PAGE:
Abstract Nonsense

Crushing one theorem at a time

A Classification of Integers n for Which the Only Groups of Order n are Cyclic (Pt. II)

Point of Post: This is a continuation of this post.

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With these theorems and observations we can begin the lemmas that will be used to prove the main theorem. Namely:

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Lemma 1: Let G be a finite simple group in which every proper subgroup is abelian. Prove then that if M and N are distinct maximal subgroups of G then M\cap N is trivial.

Proof: We begin by noticing that since M is abelian that gxg^{-1}=x for all g\in M and x\in M\cap N and so g normalizes M\cap N and similarly N normalizes M\cap N. It follows that M\subseteq N_G(M\cap N) and N\subseteq N_G(M\cap N) but since M and N are distinct this implies that M<N_G(M\cap N) and so N_G(M\cap N)=G and so by the simplicity of G we have that either M\cap N=G or M\cap N is trivial, but clearly the first is impossible (since they are both proper subgroups of G) and so we must conclude the second. \blacksquare

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From this we can prove

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Lemma 2: Let G be a non-abelian group in which every proper subgroup is abelian. Then, G is not simple.

Proof: Let x\in G-\{e\}, we then have that \{e\}<\langle x\rangle< G (otherwise G is cyclic, which is not possible since G is abelian). We may then find some maximal subgroup M of G with \langle x\rangle\leqslant M. By Theorem 5 we have that there exists some y\in G with y\notin gMg^{-1} for all g\in G. Since y\ne e we must have that \{e\}<\langle y\rangle<G and so there exists some maximal subgroup N of G with \langle y\rangle\leqslant N. If either N or M is normal in G we’re done, so assume not. Note first that since for each g\in G gMg^{-1} is maximal (this is clear since conjugation is order preserving both ways) we have by Lemma 1 that if gMg^{-1}\ne M then gMg^{-1}\cap M is trivial, and so by Theorem 4 we have that the number of non-identity elements of G contained in some conjugate to M is \left(|M|-1\right)\left[G:M\right]. A similar analysis shows that the number of non-identity elements of G contained in some conjugate of N is \left(|N|-1\right)\left[G:N\right].  Now, note that no element of G was double counted by counting the number of things in any conjugate of M and counting the number of things in any conjugate of N. Indeed, this would be to suppose that gMg^{-1}\cap hNh^{-1} is non-trivial for some g,h\in G, but by Theorem 4 this would imply that gMg^{-1}=hNh^{-1}, but this would imply that h^{-1}gM(h^{-1}g)^{-1}=N, and so y\in N=h^{-1}gM(h^{-1}g)^{-1} contradictory to assumption. Thus, we have not double counted as claimed. It follows then that we have counted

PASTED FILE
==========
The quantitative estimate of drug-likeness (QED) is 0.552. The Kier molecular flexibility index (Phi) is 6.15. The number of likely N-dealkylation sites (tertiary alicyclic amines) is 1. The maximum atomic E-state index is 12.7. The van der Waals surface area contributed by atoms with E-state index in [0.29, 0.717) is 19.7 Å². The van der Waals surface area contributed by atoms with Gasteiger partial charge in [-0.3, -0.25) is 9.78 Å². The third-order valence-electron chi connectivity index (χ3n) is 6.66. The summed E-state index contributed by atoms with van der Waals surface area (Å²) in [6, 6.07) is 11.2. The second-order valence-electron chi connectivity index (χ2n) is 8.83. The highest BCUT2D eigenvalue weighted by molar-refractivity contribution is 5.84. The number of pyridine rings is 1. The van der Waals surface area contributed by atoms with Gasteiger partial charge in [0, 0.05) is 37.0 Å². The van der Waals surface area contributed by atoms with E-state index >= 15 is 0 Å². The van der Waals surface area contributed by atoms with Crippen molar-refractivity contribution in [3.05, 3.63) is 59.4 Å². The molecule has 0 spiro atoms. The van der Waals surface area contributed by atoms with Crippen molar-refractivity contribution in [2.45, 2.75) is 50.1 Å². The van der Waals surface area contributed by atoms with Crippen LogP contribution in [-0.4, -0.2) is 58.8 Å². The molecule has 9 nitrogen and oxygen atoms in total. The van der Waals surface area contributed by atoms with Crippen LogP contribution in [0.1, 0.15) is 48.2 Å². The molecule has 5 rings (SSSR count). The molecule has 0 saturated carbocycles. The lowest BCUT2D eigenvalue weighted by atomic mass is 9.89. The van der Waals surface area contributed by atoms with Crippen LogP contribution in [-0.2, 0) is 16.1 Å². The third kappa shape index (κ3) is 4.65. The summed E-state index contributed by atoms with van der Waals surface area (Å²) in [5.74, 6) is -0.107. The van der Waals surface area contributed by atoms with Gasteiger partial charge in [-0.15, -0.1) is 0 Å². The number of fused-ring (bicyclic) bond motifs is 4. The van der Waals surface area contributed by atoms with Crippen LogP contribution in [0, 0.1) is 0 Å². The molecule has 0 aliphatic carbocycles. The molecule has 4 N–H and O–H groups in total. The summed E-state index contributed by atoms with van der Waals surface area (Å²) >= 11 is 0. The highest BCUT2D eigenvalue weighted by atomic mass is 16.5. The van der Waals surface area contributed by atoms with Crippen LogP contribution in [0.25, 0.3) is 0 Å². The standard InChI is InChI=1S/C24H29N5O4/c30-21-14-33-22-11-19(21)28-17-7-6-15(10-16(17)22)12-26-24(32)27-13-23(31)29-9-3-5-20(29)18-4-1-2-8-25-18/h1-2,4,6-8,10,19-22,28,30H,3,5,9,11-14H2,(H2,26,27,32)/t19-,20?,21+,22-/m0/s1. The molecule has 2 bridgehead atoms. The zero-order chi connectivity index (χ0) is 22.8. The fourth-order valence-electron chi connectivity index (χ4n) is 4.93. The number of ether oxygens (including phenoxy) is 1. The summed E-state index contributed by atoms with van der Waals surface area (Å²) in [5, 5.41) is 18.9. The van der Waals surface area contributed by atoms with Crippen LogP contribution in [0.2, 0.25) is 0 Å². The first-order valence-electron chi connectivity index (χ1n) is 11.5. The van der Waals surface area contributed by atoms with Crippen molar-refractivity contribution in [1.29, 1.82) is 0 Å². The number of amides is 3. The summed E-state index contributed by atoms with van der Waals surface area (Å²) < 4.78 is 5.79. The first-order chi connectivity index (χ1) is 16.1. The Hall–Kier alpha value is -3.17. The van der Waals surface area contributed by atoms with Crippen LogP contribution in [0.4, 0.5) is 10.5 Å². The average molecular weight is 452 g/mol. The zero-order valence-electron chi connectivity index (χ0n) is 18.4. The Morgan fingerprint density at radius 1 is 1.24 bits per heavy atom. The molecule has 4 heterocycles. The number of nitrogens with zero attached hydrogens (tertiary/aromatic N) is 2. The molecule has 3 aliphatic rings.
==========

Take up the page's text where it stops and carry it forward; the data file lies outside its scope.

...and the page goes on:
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distinct elements of G (the extra 1 comes from counting the identity element). But, expanding this gives

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We claim though that this number is greater than |G|. Indeed, this is equivalent to showing that

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or dividing through by |G| gives

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\displaystyle 1+\frac{1}{|G|}>\frac{1}{|M|}+\frac{1}{|N|}

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but since M,N are non-trivial we have that |M|,|N|\geqslant 2 from where this trivially follows.  Thus, we have produced a number of distinct elements of G greater than |G| which is clearly impossible. \blacksquare